It will only seem that way when I say that I disagree with the notion that the Steelers lacked emotion and came out "flat" in the loss. Even though Casey Hampton also dismissed the notion of "flatness" (and wasn't quoted anywhere), I know Brett Keisel did agree with it (and was quoted everywhere). TV analyst Phil Simms also called the Steelers "flat" near the end of the first quarter, but after watching the excruciating tape on Monday I'm just not buying it.
I rarely do. I didn't in 2009 when the Steelers lost in Cleveland, and just about every reader fought me on it.
I'm not up for a fight this time, but I will stick to this main point: Big plays are the root cause of emotion.
Look at the win in Baltimore the previous week, the win offensive coordinator Todd Haley said was "genius" on Mike Tomlin's part.
The Steelers were losing that game 13-3, but they made a few plays in the second half and caused emotion, great emotion, that was nowhere to be found in the first half.
No one made those plays against San Diego, and here are some of the reasons, according to the tape:
1.) Philip Rivers was on fire.
Geez, who woulda thunk the Chargers knew what Steelers fans knew? That their offensive tackles were cleaning bathrooms at this time two weeks ago.
But the Chargers did know, and Rivers never gave James Harrison or Jason Worilds a chance. Rivers stood in the shotgun, dropped three, four, or five steps and bang, the ball was gone. Only twice in 45 dropbacks did Rivers hold the ball and scan the field, and both of those passes were incomplete.
Rivers got rid of the ball so quickly that Harrison or Worilds could've rushed against air and had the same lack of success as they did against the street-cleaners playing tackle on Sunday.
And Rivers' trust in his big, veteran wide receivers paid off, as did the pick routes vs. man coverage by the slot receiver against the doomed Curtis Brown and then the completely overmatched Josh Victorian.
On the other side, only once did Ben Roethlisberger get rid of the ball before one of his tall, athletic, veteran wide receivers made his break. That play resulted in an 18-yard gain on third-and-12, but we rarely saw Plaxico Burress again, for whatever reason.
2.) Mike Tomlin was outcoached.
Not in the sense that his team was improperly prepared or unmotivated, which is all rubbish to me.
No, he was outcoached in the sense that his injured quarterback, making his return from a prolonged absence, regressed in that he wasn't getting rid of the ball the way he had been prior to the injury.
Of course it's understandable, and of course it was just a relief to see Roethlisberger perform so well physically. But, except for the throw to Burress, Roethlisberger stood in the pocket and scanned the field as if Haley had never come along and coached him into something he can and had been doing.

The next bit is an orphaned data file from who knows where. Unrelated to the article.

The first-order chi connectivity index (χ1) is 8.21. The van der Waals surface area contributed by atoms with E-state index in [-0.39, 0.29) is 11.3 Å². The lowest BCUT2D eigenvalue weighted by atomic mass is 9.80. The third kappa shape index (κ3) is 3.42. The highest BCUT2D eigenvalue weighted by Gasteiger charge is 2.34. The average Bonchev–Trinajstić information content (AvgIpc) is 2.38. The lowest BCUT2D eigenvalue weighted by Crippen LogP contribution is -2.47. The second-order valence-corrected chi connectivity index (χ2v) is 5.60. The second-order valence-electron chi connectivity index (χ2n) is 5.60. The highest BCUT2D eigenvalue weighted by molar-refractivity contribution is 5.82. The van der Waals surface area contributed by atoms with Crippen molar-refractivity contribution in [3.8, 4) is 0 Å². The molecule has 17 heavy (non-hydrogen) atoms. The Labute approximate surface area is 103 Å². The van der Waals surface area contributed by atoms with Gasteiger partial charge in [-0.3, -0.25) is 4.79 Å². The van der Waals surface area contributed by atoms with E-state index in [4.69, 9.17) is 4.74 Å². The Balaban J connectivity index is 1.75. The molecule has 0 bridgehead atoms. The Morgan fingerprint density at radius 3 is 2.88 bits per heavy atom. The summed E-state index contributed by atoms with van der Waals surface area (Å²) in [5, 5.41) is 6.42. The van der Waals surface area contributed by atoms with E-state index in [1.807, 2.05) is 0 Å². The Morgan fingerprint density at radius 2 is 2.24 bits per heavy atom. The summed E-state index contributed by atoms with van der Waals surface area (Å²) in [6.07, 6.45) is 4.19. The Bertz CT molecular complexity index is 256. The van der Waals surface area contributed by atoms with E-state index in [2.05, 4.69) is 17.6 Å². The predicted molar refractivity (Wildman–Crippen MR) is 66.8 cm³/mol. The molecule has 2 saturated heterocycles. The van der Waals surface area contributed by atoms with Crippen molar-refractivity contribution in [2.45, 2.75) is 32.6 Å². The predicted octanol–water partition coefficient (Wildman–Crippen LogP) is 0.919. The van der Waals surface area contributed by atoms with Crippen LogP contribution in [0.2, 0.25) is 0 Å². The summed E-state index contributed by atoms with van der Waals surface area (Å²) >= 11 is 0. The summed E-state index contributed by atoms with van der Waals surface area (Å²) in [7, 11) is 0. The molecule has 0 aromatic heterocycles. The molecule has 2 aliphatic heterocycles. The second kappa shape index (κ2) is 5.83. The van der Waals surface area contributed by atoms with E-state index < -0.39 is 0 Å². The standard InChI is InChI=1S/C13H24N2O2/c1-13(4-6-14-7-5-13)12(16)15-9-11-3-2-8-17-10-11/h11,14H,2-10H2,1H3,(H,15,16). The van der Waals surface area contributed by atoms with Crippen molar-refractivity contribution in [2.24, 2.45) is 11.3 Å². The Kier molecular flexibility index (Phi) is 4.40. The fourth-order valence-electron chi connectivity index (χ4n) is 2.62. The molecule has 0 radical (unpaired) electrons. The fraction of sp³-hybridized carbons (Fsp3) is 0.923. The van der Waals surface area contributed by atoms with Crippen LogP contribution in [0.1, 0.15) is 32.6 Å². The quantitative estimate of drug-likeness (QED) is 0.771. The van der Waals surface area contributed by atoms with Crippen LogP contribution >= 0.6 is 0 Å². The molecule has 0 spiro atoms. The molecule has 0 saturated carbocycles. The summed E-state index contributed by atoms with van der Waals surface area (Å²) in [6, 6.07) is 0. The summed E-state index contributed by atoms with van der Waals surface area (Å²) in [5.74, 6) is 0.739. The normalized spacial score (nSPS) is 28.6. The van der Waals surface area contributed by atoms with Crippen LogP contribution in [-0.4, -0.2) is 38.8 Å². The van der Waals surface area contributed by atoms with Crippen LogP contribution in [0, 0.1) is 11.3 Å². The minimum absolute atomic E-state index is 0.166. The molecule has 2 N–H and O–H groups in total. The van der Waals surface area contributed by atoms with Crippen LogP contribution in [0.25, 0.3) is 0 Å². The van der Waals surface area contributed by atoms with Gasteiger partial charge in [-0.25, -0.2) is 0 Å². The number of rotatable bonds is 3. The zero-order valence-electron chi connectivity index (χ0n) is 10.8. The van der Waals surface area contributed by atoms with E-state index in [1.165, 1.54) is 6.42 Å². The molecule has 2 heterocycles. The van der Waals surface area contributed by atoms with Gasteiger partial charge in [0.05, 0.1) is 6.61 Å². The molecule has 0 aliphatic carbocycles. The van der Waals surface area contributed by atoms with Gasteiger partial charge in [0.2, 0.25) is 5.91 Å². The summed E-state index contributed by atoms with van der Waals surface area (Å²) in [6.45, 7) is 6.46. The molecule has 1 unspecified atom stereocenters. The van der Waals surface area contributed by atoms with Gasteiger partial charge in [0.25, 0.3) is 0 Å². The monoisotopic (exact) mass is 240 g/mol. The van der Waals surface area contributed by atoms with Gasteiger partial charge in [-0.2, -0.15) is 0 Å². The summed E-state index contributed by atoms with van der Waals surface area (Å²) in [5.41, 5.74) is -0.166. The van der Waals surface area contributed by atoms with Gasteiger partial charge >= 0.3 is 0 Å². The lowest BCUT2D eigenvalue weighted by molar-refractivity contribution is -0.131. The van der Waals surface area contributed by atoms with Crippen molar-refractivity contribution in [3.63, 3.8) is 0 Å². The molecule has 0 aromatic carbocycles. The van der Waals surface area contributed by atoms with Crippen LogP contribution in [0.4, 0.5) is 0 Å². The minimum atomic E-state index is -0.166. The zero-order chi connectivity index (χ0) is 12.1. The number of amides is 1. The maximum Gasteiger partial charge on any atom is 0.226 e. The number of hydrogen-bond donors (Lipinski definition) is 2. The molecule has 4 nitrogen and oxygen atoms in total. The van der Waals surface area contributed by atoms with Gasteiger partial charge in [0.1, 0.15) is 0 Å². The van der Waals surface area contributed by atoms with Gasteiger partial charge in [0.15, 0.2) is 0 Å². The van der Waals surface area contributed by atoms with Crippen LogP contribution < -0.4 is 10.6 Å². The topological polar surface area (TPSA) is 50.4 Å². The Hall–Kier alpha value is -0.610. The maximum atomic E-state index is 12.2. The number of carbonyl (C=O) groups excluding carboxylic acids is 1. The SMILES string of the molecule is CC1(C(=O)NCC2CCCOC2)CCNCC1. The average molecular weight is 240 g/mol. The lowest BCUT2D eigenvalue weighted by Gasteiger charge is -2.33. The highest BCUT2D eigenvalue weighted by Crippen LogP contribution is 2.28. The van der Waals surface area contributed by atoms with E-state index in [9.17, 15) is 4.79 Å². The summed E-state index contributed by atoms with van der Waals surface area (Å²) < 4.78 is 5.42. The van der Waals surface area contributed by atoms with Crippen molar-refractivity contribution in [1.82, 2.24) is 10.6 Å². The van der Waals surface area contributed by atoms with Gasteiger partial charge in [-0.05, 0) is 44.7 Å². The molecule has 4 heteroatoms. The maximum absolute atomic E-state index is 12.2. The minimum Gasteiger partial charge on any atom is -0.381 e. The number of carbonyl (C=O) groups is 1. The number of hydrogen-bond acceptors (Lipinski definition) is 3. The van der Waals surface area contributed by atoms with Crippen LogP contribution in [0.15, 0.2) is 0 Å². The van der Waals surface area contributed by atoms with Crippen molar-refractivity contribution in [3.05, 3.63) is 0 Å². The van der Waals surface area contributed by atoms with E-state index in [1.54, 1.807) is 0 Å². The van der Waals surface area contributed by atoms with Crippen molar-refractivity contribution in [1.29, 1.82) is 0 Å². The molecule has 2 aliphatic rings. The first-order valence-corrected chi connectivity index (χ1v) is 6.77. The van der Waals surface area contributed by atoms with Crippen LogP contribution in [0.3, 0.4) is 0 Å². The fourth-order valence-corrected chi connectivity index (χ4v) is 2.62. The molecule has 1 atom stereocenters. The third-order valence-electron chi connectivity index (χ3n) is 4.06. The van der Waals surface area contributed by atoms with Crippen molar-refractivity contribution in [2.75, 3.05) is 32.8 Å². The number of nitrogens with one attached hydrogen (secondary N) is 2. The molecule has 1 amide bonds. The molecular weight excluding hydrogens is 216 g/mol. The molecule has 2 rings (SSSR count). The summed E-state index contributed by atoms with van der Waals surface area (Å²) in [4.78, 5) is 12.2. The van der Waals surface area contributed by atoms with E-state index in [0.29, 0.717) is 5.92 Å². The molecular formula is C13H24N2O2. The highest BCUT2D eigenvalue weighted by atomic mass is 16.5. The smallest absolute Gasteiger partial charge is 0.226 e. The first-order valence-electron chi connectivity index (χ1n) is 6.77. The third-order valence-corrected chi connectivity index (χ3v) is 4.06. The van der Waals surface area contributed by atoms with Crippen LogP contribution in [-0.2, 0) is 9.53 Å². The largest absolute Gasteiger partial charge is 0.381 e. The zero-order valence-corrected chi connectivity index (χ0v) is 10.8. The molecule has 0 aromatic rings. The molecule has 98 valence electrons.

So perhaps Tomlin should've used Burress more.
Tomlin also misfired on his one gamble, while his counterpart, Norv Turner, struck gold on a fake punt in his own end while up 17 late in the third quarter with no one in the stadium watching his superb upback, Eric Weddle, except for Robert Golden. And Weddle still outran Golden to the stick.
Again, plays cause emotion, like the other gold strike by Turner on a third-and-13 trap call against the Steelers' nickel defense in which the defensive tackles stunted. Ronnie Brown hit the perfect call at the luckiest of times full speed, and what should've been a long field goal drive turned into a touchdown to open the second half.
3.) Steelers couldn't run the ball.
The Chargers entered the game ranked sixth against the run. They are legitimate run-stuffers. And the Steelers were playing with Willie Colon on one leg until he just couldn't take it anymore and had to leave before halftime.
So, Colon and Mike Adams, clearly the team's two best run blockers, were missing against an elite run defense. That is why Tomlin's one big gamble was poorly conceived. He went for it on fourth-and-1, and both Doug Legursky and Kelvin Beachum were blown off the ball and Isaac Redman was stopped. Tomlin should've known better.
But speaking of Beachum, I certainly won't let that one play lower my estimation of his sparkling play as the third man up this season at RT. His pass-blocking was exceptional for a seventh-round rookie. He allowed only 3½ pressures, and none of those pressures resulted in a loss or turnover.
Now, Legursky had some pass-blocking problems that could cause Tomlin to find a place for David DeCastro. If not, Tomlin will have to explain that at today's press conference.
So those were the issues as I saw them in close review. Rivers played out of his mind, as he's done from time to time, against a group of corners playing their first game without their leader, Ike Taylor. And Turner, who's been fired according to reports, made some courageous calls that went his way, while Tomlin's one gamble failed. And finally, the Steelers couldn't run the ball after, oh, their fourth starting lineman was forced to the sideline this season.
That all makes sense to me. The lack of so-called emotion does not. Someone will have to point out that evidence, otherwise it's just media kaka. And if you don't think someone as experienced in the game as Phil Simms is capable of media kaka, listen to the advice he had for Tomlin when the Steelers gained possession down 13-0 at their own 10 with 45 seconds left in the first half:
"If I was the Steelers, I'd take a knee and brace myselves for the tongue-lashing that's going to come at halftime from Mike Tomlin."
A tongue-lashing? That's the media's answer?
Tomlin's answer was to play the game, and they did drive for a field goal.
I know I sometimes make unfounded accusations from time to time during first viewings, but, really, the tape doesn't lie, and a second more unemotional viewing always fleshes out the truth.
And the truth is the Steelers' effort was there. It's just that the plays were not.